Tuesday Chit Chat with Charlotte Betts

I’m happy to welcome award-winning historical novelist Charlotte Betts onto the blog today. Charlotte’s first book, The Apothecary’s Daughter, was published by Piatkus in August 2011 and won the YouWriteOn Adult Book of the Year Award 2010, the Romantic Novelists’ Association’s Joan Hessayon Award 2011 and was shortlisted for Choc Lit’s Best Historical Read. The sequel, The Painter’s Apprentice will be published in August 2012 in large format paperback and in paperback in February 2013.

Q: Charlotte, would you like to tell us about your books and your journey to publication?
I started to write about 12 years ago when I couldn’t find anything I wanted to read. I enjoyed the mental challenge of fitting together all the pieces of a mystery story and finished it in three months. Writing was addictive and each novel took longer than the one before while I read everything I could find on how to plot and develop characters. I didn’t allow rejections to put me off and joined a writers’ circle.  My first novels were all contemporary but number six was set in WWII. Of course, some people would say that is historical fiction but it doesn’t feel like that to me as it was written about the time when my parents were young. Researching that novel was absorbing and so I decided to try a ‘proper’ historical and chose Restoration London for the setting. I read Pepys diaries and then Nicholas Culpeper’s Herbal and The Apothecary’s Daughter was born. When I finished writing it I was sad to leave the characters behind so began The Painter’s Apprentice, which is about the next generation of the same family.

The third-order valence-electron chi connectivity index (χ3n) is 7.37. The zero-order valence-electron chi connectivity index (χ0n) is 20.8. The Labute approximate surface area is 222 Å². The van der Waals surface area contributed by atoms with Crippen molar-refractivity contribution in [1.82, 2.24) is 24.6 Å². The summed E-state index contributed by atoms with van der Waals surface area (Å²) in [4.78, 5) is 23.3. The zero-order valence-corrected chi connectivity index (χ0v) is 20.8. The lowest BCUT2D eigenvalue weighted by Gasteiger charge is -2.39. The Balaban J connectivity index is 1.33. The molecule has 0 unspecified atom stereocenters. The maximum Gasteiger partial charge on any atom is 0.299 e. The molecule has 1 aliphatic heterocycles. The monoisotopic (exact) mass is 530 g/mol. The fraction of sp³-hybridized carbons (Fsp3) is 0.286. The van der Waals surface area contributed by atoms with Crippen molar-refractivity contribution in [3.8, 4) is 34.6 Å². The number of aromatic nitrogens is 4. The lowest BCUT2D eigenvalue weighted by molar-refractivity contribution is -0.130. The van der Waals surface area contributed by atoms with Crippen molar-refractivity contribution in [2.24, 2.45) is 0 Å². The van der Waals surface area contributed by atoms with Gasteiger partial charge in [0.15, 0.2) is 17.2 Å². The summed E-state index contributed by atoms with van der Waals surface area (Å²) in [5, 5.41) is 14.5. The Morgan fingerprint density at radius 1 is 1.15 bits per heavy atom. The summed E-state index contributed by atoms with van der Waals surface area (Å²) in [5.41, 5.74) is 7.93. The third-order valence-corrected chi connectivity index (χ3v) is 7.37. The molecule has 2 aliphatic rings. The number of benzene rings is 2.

The Apothecary’s Daughter
Susannah Leyton has grown up in her father’s apothecary shop on bustling, malodorous Fleet Street and she impresses even dour Dr William Ambrose with her medical knowledge. Embroiled in a battle of wills with her new stepmother, Susannah receives a proposal of marriage from William’s handsome and charming cousin. As the plague sweeps through London, tragedy strikes, and, for Susannah, nothing can ever be the same again.


The Painter’s Apprentice
Beth, a gifted botanical artist, declares she will never marry since she intends to dedicate herself to her art. But then Noah arrives from Virginia and sparks off a chain of events that change her life forever. She makes friends in high places and, against a background of rising political unrest, she plays a small but crucial part in the Glorious Revolution and so alters the course of history. 

Q: The Apothecary’s Daughter is your first published novel but you wrote 6 previous unpublished contemporary ones before that. Would you consider putting any of these forward for publication now or do you think you’ve found your genre?
I have a soft spot for the WWII novel and perhaps I’ll pull it out of the drawer at some time in the future but for now I’m enjoying the C17th. I do still make the occasional foray into contemporary fiction with short stories.

I’m very happy writing historical fiction. I particularly love the research, visiting historical sites and listening out for echoes of past lives and their stories. My plots always have a strong love interest. Since I’m a new author I believe that I need to consolidate by writing more historical fiction for a while. Perhaps I’ll write something more contemporary in the future under a pen name.